Apollo 11 Relives Historic Moon Walk and Inspires Americans
“One small step for man…One giant leap for mankind” is a Neil Armstrong quote that takes us right back to that historical moment of when Armstrong, Buzz Aldrin and Michael Collins blasted off into space and walked on the moon for the first time.
The last few years, Hollywood has been obsessed with space. From Gravity to First Man, audiences and producers alike just can’t seem to get enough. Now comes Director Todd Douglas Miller with Apollo 11 and nearly over 11,000 hours of un-catalogued audio recordings and never before seen archival footage masterful used to chronicle this journey from the time these three men are selected to their journey back from space.
Check out this interview with Director Todd Douglas Miller…
Watching mission control become elated when the mission is officially a success and when it looks like the crew may be in danger stepping onto the surface, a potential leak before takeoff or how the route needed to be changed coming back for safety reason. All in the name of our country and science. I also thinks it’s interesting how only the astronauts are recognized and praised for these missions when there are literally hundreds responsible for pulling the whole thing off. It is because these men were so brave, that we are able to breathe a little easier these days…literally.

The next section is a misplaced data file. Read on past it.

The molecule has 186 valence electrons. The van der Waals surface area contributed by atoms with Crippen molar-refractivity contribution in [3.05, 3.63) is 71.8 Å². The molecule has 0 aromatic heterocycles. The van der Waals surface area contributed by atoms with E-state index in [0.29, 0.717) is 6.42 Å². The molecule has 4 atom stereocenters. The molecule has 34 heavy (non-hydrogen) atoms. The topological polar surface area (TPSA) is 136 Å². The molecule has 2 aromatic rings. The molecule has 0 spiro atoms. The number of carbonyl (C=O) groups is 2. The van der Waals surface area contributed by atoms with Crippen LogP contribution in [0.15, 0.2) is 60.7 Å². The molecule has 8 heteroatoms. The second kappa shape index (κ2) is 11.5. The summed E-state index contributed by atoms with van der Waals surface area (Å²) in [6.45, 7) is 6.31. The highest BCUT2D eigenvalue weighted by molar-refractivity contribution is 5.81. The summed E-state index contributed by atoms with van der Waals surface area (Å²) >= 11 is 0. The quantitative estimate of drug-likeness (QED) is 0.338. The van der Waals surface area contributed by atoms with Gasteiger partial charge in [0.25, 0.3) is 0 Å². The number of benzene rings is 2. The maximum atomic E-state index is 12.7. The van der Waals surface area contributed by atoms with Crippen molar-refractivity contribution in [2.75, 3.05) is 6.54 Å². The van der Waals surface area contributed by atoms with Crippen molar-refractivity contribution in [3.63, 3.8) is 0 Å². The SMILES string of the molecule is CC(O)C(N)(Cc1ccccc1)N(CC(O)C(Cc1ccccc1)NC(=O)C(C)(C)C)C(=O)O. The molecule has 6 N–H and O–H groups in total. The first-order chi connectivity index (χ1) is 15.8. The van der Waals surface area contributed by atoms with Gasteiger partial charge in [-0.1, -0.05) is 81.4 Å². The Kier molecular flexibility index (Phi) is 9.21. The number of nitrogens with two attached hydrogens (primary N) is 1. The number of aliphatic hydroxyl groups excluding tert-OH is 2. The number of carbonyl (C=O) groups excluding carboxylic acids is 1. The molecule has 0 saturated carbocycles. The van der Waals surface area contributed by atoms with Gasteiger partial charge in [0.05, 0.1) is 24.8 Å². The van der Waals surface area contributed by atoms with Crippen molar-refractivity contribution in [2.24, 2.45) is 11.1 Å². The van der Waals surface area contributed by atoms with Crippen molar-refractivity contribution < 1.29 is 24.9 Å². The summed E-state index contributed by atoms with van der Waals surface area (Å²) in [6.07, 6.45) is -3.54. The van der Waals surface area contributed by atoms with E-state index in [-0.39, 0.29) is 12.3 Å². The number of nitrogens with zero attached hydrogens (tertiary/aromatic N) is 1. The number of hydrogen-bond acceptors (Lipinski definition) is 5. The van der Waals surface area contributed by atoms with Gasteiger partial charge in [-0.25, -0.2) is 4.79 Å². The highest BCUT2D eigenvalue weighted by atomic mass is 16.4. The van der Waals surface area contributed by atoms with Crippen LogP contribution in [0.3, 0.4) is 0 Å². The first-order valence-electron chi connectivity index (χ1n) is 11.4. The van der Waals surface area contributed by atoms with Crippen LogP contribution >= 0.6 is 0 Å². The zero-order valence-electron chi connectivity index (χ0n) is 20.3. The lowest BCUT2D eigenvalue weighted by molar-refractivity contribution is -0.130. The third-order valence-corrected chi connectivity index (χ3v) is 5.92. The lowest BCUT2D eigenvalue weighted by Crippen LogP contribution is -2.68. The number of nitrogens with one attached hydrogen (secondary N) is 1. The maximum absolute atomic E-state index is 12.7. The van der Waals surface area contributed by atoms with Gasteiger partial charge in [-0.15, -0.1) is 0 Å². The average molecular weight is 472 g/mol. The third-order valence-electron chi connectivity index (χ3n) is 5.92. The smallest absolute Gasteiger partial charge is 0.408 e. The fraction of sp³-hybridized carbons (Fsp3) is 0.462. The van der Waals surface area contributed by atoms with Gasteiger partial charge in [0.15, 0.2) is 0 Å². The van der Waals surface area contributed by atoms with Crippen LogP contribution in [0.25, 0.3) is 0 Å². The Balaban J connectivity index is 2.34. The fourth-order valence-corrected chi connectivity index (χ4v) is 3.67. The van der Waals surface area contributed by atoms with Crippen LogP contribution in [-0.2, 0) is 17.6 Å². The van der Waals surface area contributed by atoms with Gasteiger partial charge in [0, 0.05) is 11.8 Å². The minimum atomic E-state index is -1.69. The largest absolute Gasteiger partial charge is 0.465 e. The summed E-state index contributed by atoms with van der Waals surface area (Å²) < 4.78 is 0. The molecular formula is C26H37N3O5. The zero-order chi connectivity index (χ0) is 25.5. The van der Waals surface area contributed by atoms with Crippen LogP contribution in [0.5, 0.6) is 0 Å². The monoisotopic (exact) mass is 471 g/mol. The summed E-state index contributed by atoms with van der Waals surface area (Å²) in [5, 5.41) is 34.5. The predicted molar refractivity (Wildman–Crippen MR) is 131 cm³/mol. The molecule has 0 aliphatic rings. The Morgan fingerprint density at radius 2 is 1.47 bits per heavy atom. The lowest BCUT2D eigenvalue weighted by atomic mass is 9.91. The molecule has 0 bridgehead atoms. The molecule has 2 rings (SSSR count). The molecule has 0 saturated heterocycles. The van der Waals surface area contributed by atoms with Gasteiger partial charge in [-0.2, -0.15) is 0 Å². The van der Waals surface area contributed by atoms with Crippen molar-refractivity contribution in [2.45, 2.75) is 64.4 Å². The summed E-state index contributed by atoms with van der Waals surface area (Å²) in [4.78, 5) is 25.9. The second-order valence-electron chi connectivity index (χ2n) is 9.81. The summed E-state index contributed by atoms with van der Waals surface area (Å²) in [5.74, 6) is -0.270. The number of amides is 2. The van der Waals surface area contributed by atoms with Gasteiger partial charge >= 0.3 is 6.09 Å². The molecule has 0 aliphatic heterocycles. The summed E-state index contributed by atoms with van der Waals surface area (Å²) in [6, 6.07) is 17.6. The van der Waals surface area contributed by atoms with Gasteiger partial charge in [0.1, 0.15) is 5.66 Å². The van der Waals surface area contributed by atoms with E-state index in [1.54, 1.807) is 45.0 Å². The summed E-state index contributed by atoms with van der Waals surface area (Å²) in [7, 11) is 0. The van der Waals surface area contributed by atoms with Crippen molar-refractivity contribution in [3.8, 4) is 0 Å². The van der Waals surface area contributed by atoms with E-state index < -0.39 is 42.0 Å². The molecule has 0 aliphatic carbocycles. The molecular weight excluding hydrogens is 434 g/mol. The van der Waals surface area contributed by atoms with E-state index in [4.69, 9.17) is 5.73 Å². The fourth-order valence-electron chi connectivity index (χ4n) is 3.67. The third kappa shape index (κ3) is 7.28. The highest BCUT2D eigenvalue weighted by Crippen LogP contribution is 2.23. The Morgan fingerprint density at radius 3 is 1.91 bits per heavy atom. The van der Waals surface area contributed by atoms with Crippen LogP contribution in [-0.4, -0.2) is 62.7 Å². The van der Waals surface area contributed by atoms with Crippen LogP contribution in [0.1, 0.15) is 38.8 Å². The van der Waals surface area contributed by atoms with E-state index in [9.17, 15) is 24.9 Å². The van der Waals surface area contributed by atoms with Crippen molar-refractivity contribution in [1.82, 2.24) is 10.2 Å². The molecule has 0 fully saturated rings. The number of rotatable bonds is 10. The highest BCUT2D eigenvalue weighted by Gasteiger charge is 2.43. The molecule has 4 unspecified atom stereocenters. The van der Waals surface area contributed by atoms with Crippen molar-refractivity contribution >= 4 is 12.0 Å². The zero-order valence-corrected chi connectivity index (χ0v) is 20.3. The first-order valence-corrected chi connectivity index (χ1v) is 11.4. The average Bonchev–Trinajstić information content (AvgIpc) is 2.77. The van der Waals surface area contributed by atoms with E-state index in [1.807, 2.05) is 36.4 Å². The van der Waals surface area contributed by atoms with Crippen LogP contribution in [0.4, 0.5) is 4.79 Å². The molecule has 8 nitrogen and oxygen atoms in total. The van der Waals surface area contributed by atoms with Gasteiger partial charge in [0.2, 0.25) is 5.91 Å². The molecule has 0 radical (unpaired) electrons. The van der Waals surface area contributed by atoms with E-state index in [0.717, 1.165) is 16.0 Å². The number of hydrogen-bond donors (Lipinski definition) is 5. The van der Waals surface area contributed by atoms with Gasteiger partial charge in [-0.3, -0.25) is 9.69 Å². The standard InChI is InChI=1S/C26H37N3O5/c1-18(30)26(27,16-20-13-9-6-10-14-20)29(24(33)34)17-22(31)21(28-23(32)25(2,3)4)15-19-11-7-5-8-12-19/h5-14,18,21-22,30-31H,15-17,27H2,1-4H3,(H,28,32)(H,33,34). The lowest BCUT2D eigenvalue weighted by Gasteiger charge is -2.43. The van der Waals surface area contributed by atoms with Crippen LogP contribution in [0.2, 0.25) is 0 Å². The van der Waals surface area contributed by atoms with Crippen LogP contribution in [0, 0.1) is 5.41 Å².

One of the most fascinating scenes was watching how all the hundreds of civilians gathered in parking lots, the take off site and more to get a glimpse of history in the making. These hundreds of Americans pumped with the excitement of watching the first moon landing and having no idea that a leaking valve detected moments before take off could have derailed the whole mission.
President John F. Kennedy said shortly after being elected about space travel to the moon, “We choose to go to the moon. We choose to go to the moon in this decade and do the other things not because they are easy, but because they are hard…because the goal to serve will organize and measure the best of our energies and skills because that challenge is one that we are willing to accept, one we are willing to postpone and one which we intend to win, and the others too”. Kennedy was assassinated in 1963, but saw a vision for our country far beyond any of our wildest dreams.
Watching this all over again reminded me of the pride and love I have for our country. A country that makes anything possible…even landing on the moon. Produced by NEON and CNN Films, Apollo 11 is in theatres on march 1st